How can we uncover students’ interests and incorporate those interests into instructional activities? This practice not only helps teachers build strong relationships with students, but also helps make learning relevant to them. Could we explore the power of social media to learn more about our students? Can we help them see the natural connections between the topics that interest them and standards we are teaching?

 

They want to create using the tools of their time.

Technology is a significant part of students’ personal lives and it is showing up more frequently in our classrooms as well. This can be intimidating to teachers who are not yet confident in their own technology skills. The good news is you don’t have to be the technology expert! Could you occasionally allow students to showcase their own tech knowledge by giving them some freedom of choice in how they demonstrate mastery of academic objectives? You provide the academic guidelines, they provide the tool; they feel respected and valued, you learn something new. Everyone wins!

 

They want to work with their peers on group work and projects (and prevent slackers from getting a free ride).

Let’s face it: students like to learn with each other and from each other. How can we create more opportunities for group work but still monitor students for understanding and provide academic support? How do we set guidelines for group work to help all students do their fair share? Consider asking students what THEY think is the best method of achieving this goal and how they suggest “slacking” should be handled. This is another way to give students a voice and show that you respect their ideas and input.

 

They want to make decisions and share control.

When we allow students to make decisions and share control we are demonstrating that we respect them, trust them, and value their opinions. This sets the stage for students to take control of their own learning. Can we find more opportunities in our instructional day to give students choices in how they learn new material and demonstrate mastery of knowledge and skills?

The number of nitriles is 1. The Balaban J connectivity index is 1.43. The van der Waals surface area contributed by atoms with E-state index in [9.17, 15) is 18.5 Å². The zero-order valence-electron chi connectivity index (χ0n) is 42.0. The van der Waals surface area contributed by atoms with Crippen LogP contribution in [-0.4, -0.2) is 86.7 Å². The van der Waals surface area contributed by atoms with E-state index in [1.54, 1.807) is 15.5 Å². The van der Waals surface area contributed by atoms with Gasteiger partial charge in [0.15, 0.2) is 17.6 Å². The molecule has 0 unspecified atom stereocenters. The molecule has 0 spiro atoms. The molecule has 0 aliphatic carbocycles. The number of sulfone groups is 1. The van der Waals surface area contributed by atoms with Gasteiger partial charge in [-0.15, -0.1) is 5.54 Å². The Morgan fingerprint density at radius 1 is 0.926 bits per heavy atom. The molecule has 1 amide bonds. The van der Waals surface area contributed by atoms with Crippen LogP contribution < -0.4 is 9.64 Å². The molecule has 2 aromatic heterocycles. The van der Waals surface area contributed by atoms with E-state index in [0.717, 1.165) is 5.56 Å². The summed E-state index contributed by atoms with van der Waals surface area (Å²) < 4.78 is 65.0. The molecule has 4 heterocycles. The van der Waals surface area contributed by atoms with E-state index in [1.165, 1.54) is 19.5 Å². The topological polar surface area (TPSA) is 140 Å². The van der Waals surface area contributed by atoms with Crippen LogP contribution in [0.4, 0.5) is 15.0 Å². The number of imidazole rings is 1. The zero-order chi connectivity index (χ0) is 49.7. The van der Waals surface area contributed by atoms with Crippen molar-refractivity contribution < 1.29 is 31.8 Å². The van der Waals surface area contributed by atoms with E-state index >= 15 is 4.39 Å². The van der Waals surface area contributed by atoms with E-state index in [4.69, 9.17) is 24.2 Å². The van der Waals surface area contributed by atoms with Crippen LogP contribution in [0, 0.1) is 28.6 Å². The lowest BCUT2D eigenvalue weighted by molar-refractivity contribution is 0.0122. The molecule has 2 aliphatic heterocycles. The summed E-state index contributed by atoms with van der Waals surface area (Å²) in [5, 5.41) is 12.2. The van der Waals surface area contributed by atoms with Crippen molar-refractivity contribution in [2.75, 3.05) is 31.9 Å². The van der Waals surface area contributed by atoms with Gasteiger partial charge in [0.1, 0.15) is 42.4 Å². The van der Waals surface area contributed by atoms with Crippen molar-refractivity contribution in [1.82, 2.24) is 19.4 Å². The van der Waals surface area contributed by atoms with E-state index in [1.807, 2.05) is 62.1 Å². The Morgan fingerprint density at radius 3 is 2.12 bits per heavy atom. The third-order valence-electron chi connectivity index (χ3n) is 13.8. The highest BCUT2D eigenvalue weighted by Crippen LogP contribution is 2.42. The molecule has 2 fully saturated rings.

They want to connect with their peers and share their opinions, in class and around the world.

Allowing students to share their work with a public audience is a powerful motivator for driving quality. How can we harness the power of technology to make a wider audience possible? Could we facilitate the digital distribution of student work through a classroom blog, website, or Twitter account in order to model appropriate digital citizenship? Could we set up a Skype session or Google Hangout with an author or an expert in a particular field and have students pose questions or showcase final projects?

 

They want to cooperate and compete with each other.

Some students like to learn cooperatively. Some students prefer competition. Some like both. Some like neither. How can we get to know our students’ preferences and make sure we are creating a balanced variety of learning activities? Or, even better, can we create more opportunities for students to choose activities that support the same learning goal but utilize different methods?

 

They want an education this is not just relevant, but real.

“When are we ever going to use this?” It’s a question students have been asking for generations, and, frankly, it’s a valid one. In an age where students are developing pancreatic cancer screeners, publishing novels, and creating apps to help fellow students, are we creating enough opportunities for students to see how their classroom learning connects to their real world? Are we staying current ourselves with the knowledge and skills students need to be successful in today’s world? Where do we even start with that?

 

We start by asking our students and genuinely considering their perspectives.

 

References

Holcomb, C. (2015). Instruction from the student point of view. Insight: A newsletter for curriculum, instruction and assessment. Retrieved from http://www5.esc13.net/thescoop/insight/2015/02/instruction-from-the-student-point-of-view/

Prensky, M. (2010). Teaching digital natives: Partnering for real learning. Thousand Oaks, CA: Corwin.

Strauss, V. (2014). Teacher spends two days as a student and is shocked at what she learns. The Washington Post. Retrieved from http://www.washingtonpost.com/blogs/answer-sheet/wp/2014/10/24/teacher-spends-two-days-as-a-student-and-is-shocked-at-what-she-learned/